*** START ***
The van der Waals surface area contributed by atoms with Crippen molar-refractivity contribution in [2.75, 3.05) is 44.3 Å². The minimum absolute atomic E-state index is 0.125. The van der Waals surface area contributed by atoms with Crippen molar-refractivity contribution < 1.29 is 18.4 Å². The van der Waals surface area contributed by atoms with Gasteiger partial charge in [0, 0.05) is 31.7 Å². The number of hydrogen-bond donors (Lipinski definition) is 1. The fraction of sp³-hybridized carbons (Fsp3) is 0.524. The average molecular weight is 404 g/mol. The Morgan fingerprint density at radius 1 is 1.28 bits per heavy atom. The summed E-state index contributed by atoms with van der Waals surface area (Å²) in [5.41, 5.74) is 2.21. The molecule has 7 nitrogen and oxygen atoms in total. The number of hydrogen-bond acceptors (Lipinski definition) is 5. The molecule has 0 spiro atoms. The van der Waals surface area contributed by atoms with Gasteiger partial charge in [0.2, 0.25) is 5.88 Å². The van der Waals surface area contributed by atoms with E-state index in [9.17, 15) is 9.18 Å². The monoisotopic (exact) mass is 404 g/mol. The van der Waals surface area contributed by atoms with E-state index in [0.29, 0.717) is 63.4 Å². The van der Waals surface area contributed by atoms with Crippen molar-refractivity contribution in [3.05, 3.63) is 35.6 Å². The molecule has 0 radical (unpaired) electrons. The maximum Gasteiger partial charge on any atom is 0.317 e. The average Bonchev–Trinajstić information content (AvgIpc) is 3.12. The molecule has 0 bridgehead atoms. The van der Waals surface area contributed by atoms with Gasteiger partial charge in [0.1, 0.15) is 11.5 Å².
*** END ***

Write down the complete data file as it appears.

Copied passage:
The van der Waals surface area contributed by atoms with Crippen molar-refractivity contribution in [2.75, 3.05) is 44.3 Å². The minimum absolute atomic E-state index is 0.125. The van der Waals surface area contributed by atoms with Crippen molar-refractivity contribution < 1.29 is 18.4 Å². The van der Waals surface area contributed by atoms with Gasteiger partial charge in [0, 0.05) is 31.7 Å². The number of hydrogen-bond donors (Lipinski definition) is 1. The fraction of sp³-hybridized carbons (Fsp3) is 0.524. The average molecular weight is 404 g/mol. The Morgan fingerprint density at radius 1 is 1.28 bits per heavy atom. The summed E-state index contributed by atoms with van der Waals surface area (Å²) in [5.41, 5.74) is 2.21. The molecule has 7 nitrogen and oxygen atoms in total. The number of hydrogen-bond acceptors (Lipinski definition) is 5. The molecule has 0 spiro atoms. The van der Waals surface area contributed by atoms with Gasteiger partial charge in [0.2, 0.25) is 5.88 Å². The van der Waals surface area contributed by atoms with E-state index in [9.17, 15) is 9.18 Å². The monoisotopic (exact) mass is 404 g/mol. The van der Waals surface area contributed by atoms with E-state index in [0.29, 0.717) is 63.4 Å². The van der Waals surface area contributed by atoms with Crippen molar-refractivity contribution in [3.05, 3.63) is 35.6 Å². The molecule has 0 radical (unpaired) electrons. The maximum Gasteiger partial charge on any atom is 0.317 e. The average Bonchev–Trinajstić information content (AvgIpc) is 3.12. The molecule has 0 bridgehead atoms. The van der Waals surface area contributed by atoms with Gasteiger partial charge in [0.1, 0.15) is 11.5 Å².